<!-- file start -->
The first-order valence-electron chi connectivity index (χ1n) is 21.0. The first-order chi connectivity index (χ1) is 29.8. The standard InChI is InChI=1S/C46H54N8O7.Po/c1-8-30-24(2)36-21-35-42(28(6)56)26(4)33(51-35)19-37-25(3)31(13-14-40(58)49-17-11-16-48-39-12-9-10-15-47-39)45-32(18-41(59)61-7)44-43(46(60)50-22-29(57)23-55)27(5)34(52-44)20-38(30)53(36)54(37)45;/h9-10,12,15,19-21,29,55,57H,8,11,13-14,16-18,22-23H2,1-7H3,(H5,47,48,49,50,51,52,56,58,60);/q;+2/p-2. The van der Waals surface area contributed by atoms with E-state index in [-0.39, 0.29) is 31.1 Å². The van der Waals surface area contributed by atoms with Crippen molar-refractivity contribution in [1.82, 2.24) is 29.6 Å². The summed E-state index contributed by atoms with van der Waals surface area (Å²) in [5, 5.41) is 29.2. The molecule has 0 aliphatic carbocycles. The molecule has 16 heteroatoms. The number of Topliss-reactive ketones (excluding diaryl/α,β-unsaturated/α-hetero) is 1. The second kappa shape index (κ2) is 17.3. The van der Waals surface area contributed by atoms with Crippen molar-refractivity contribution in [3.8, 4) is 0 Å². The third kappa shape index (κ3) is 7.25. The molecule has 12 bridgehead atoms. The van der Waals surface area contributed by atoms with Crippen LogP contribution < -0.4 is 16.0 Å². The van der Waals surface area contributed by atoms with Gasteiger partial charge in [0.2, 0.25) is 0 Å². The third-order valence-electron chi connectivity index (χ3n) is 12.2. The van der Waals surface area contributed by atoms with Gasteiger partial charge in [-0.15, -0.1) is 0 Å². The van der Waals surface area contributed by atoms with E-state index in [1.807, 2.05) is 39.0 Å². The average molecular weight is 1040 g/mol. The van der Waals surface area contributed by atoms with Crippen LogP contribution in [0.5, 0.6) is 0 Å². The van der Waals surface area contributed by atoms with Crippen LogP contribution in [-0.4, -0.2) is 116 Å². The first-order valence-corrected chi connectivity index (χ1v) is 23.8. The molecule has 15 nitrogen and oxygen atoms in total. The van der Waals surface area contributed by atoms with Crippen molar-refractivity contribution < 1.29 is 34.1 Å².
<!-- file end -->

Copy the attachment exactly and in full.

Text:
The first-order valence-electron chi connectivity index (χ1n) is 21.0. The first-order chi connectivity index (χ1) is 29.8. The standard InChI is InChI=1S/C46H54N8O7.Po/c1-8-30-24(2)36-21-35-42(28(6)56)26(4)33(51-35)19-37-25(3)31(13-14-40(58)49-17-11-16-48-39-12-9-10-15-47-39)45-32(18-41(59)61-7)44-43(46(60)50-22-29(57)23-55)27(5)34(52-44)20-38(30)53(36)54(37)45;/h9-10,12,15,19-21,29,55,57H,8,11,13-14,16-18,22-23H2,1-7H3,(H5,47,48,49,50,51,52,56,58,60);/q;+2/p-2. The van der Waals surface area contributed by atoms with E-state index in [-0.39, 0.29) is 31.1 Å². The van der Waals surface area contributed by atoms with Crippen molar-refractivity contribution in [1.82, 2.24) is 29.6 Å². The summed E-state index contributed by atoms with van der Waals surface area (Å²) in [5, 5.41) is 29.2. The molecule has 0 aliphatic carbocycles. The molecule has 16 heteroatoms. The number of Topliss-reactive ketones (excluding diaryl/α,β-unsaturated/α-hetero) is 1. The second kappa shape index (κ2) is 17.3. The van der Waals surface area contributed by atoms with Crippen molar-refractivity contribution in [3.8, 4) is 0 Å². The third kappa shape index (κ3) is 7.25. The molecule has 12 bridgehead atoms. The van der Waals surface area contributed by atoms with Crippen LogP contribution < -0.4 is 16.0 Å². The van der Waals surface area contributed by atoms with Gasteiger partial charge in [0.2, 0.25) is 0 Å². The third-order valence-electron chi connectivity index (χ3n) is 12.2. The van der Waals surface area contributed by atoms with Gasteiger partial charge in [-0.15, -0.1) is 0 Å². The van der Waals surface area contributed by atoms with E-state index in [1.807, 2.05) is 39.0 Å². The average molecular weight is 1040 g/mol. The van der Waals surface area contributed by atoms with Crippen LogP contribution in [0.5, 0.6) is 0 Å². The van der Waals surface area contributed by atoms with Crippen LogP contribution in [-0.4, -0.2) is 116 Å². The first-order valence-corrected chi connectivity index (χ1v) is 23.8. The molecule has 15 nitrogen and oxygen atoms in total. The van der Waals surface area contributed by atoms with Crippen molar-refractivity contribution < 1.29 is 34.1 Å².